One of the great things about the Raspberry Pi Foundation is you never know what they are going to do next. In November 2014, they released a + version of the Model A. It has the extended GPIO pins (40) of its big sister the B+. It is also smaller than any other Pi at 65mm in length.
In order to shrink the footprint, the A+ has no Ethernet port, a single USB port, and 256MB of SDRAM. This not only reduces the physical size of the device, but also the amount of power it consumes. I recently purchased an A+ with the very cool Pibow Royale enclosure. What a beautiful combination of high tech and art.
Raspberry Pi A+ with Pibow Royale enclosure (Photo courtesy Adafruit Industries on Flickr)
I am sure many folks are wondering why bother with a a Pi that is so… ‘legacy.’ For me, this is exactly what I was looking for. Small, simple, lightweight, and capable. Trying to jam the original Pi’s into security camera enclosures has been a headache for me. Not anymore.
Also, the low power requirements of the A+ make it much easier to power the device for long periods of time using batteries or solar power.
The folks at the Raspberry Pi Foundation are not only mad scientists – but geniuses as well. Tip of the hat to you all.
Stay tuned for some of the great projects I plan for this fantastic Pi.
One of the great things about living in London is the fact glossy Linux magazines are so cheap. These magazines are published in the UK and sell in stores for about 6 Quid. The same magazine in the US is $15+ due to the exchange rate and shipping costs. I buy one every chance I get.
I came across a very interesting article in the December 2014 issue of Linux Magazine titled, “Plane Spotting.” Written by Charly Kuhnast, the one-page article describes how to use a USB DVB-T device to capture airplane traffic and plot it on a Google map. What a cool idea! Ol’ Sopwith decided to purchase a DVB-T and see if it would work on the Raspberry Pi.
Like many of my fellow smoke-makers, ol’ Sopwith has been very reluctant to adopt Python3. In my view, Python2.7 is the most stable and flexible version of Python ever released. It is hard to believe the first version of Python3 was released in 2008. Folks – that was six years ago! The time has come to move to Python3.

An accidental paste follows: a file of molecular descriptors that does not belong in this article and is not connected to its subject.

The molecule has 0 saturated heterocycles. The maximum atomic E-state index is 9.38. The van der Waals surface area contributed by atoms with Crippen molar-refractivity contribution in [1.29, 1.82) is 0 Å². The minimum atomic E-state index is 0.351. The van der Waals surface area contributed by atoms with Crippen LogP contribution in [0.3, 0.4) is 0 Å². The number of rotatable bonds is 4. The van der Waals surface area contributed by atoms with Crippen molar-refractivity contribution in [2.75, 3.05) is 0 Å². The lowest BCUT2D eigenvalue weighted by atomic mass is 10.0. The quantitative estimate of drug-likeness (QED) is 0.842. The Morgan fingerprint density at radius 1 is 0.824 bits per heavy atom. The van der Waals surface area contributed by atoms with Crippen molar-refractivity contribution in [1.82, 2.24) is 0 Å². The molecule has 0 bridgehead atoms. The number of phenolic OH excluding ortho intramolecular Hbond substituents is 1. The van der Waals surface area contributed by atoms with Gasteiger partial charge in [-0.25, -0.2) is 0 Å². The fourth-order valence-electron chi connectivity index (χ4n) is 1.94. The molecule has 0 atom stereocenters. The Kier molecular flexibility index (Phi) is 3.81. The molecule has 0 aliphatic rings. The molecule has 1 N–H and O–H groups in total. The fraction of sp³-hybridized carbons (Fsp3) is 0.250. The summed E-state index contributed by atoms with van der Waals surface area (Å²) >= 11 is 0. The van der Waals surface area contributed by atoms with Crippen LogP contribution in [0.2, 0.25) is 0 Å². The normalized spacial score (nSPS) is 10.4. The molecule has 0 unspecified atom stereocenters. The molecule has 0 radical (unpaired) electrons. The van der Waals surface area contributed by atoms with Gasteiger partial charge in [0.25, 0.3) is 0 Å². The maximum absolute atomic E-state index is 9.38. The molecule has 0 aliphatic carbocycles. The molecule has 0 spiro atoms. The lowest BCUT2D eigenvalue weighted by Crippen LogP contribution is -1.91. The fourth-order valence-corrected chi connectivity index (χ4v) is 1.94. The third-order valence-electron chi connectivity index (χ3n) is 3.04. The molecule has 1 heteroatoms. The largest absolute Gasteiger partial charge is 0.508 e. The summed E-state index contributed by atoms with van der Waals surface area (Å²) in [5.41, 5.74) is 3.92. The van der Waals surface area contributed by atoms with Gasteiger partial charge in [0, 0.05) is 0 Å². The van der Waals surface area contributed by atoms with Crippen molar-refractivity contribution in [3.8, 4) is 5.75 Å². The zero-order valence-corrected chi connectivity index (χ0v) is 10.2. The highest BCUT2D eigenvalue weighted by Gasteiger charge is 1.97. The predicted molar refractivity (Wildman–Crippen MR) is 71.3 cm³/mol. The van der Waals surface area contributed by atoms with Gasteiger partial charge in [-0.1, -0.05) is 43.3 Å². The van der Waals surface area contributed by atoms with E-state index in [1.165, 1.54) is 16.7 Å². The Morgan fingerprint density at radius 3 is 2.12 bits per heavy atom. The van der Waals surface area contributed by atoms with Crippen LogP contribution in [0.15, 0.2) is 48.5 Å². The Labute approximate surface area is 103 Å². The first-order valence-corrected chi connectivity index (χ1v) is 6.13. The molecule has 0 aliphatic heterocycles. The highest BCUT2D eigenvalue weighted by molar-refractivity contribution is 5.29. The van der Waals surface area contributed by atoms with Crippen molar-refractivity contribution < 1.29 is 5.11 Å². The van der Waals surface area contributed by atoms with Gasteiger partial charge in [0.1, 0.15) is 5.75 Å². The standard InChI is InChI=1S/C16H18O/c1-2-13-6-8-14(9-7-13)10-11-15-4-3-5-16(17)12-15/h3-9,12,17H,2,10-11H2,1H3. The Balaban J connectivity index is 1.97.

In my recent work with the AM2315 humidity sensor, I was forced to use Python3 because the quick2wire library I use only runs in the Python3 environment. So, I wrote a Python3 class that wraps the capabilities of the AM2315 sensor.
A couple of important points about Python3. First, installing Python3 on your computer does nothing to your existing Python2.x installation. Python3 is installed in a completely separate location and runs in a separate environment. This means it is very easy to have both version on your system. If you install Python3 on Windows, it will become the default Python version. You can still use Python2.x but you will have to ensure its PATH is set correctly. On Linux you run your Python3 scripts using python3 from the command prompt.
Second, there are a few things in Python3 that you must understand up front. The biggest gotcha for most people is that the print statement is now a function (print()). This is a very good thing although it may take you some time to internalize this change. Also, all ambiguities about Unicode are gone in Python3. This is a big change. You must now think of strings as ‘text’ and all other data as ‘bytes.’ This is truly ‘elegant’ as they say. Once you understand how this works it makes much more sense.
Sopwith recommends that you write all new Python code in Python3. Whether you want to port your old code to Python3 is up to you.
NOTE: This content of this page is no longer relevant. Please go here for the latest AM2315 implementation “How-To.”
I was quite surprised by the number of comments and emails I received about the AM2315 humidity sensor. This confirms two things. First, it appears this sensor is quite popular. Based on my experimentation with the device, it is also quite accurate. Secondly, there are a lot of folks hacking this sensor but struggling with the am2315-python-api code.
It was really great of Joehrg Ehrsam to publish the code and make it available to all of us. Unfortunately, the code is poorly formatted and not commented. Also, the code has some timing issues that can result in bogus data. If you look at the below screenshot you can see the sensor is sending garbage.
The AM2315 datasheet warns about this:
“Send read/write command, the host must wait at least 1.5ms, and then send a read sequence, to read back the data…” (pg15).
Failure to get this timing right means you can get inaccurate data from the sensor. I have written Joehrg twice and did not receive a response. So, I decided to write a new Python class to read the sensor data accurately. You can download the code here:
Be sure to read the README.txt file and I suggest you run the test_aosong_am2315.py script to be sure the sensor is wired correctly.